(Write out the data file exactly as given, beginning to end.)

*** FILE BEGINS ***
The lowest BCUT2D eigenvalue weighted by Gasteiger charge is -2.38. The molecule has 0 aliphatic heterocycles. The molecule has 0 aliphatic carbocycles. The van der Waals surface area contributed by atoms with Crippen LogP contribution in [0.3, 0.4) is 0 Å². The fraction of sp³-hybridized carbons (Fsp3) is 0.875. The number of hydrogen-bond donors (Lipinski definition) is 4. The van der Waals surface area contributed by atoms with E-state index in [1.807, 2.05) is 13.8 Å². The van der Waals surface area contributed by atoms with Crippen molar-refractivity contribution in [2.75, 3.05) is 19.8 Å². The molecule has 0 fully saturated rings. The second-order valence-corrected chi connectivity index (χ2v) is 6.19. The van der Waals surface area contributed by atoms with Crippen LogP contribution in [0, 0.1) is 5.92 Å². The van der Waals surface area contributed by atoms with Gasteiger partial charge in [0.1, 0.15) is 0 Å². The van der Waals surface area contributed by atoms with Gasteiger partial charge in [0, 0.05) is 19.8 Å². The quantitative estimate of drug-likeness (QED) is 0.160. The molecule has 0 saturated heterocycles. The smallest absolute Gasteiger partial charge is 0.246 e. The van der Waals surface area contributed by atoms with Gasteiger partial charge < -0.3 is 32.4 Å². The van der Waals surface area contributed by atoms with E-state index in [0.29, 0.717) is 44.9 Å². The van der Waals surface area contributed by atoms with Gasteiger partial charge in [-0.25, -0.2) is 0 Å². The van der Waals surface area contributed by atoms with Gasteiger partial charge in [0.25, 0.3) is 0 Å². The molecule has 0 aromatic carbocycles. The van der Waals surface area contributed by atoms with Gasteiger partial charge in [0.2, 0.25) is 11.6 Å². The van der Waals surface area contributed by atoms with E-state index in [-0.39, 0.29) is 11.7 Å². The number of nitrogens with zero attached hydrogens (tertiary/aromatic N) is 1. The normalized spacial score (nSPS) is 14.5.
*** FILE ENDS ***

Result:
The lowest BCUT2D eigenvalue weighted by Gasteiger charge is -2.38. The molecule has 0 aliphatic heterocycles. The molecule has 0 aliphatic carbocycles. The van der Waals surface area contributed by atoms with Crippen LogP contribution in [0.3, 0.4) is 0 Å². The fraction of sp³-hybridized carbons (Fsp3) is 0.875. The number of hydrogen-bond donors (Lipinski definition) is 4. The van der Waals surface area contributed by atoms with E-state index in [1.807, 2.05) is 13.8 Å². The van der Waals surface area contributed by atoms with Crippen molar-refractivity contribution in [2.75, 3.05) is 19.8 Å². The molecule has 0 fully saturated rings. The second-order valence-corrected chi connectivity index (χ2v) is 6.19. The van der Waals surface area contributed by atoms with Crippen LogP contribution in [0, 0.1) is 5.92 Å². The van der Waals surface area contributed by atoms with Gasteiger partial charge in [0.1, 0.15) is 0 Å². The van der Waals surface area contributed by atoms with Gasteiger partial charge in [0, 0.05) is 19.8 Å². The quantitative estimate of drug-likeness (QED) is 0.160. The molecule has 0 saturated heterocycles. The smallest absolute Gasteiger partial charge is 0.246 e. The van der Waals surface area contributed by atoms with Gasteiger partial charge < -0.3 is 32.4 Å². The van der Waals surface area contributed by atoms with E-state index in [0.29, 0.717) is 44.9 Å². The van der Waals surface area contributed by atoms with Gasteiger partial charge in [-0.25, -0.2) is 0 Å². The van der Waals surface area contributed by atoms with Gasteiger partial charge in [0.25, 0.3) is 0 Å². The molecule has 0 aromatic carbocycles. The van der Waals surface area contributed by atoms with Gasteiger partial charge in [0.2, 0.25) is 11.6 Å². The van der Waals surface area contributed by atoms with E-state index in [-0.39, 0.29) is 11.7 Å². The number of nitrogens with zero attached hydrogens (tertiary/aromatic N) is 1. The normalized spacial score (nSPS) is 14.5.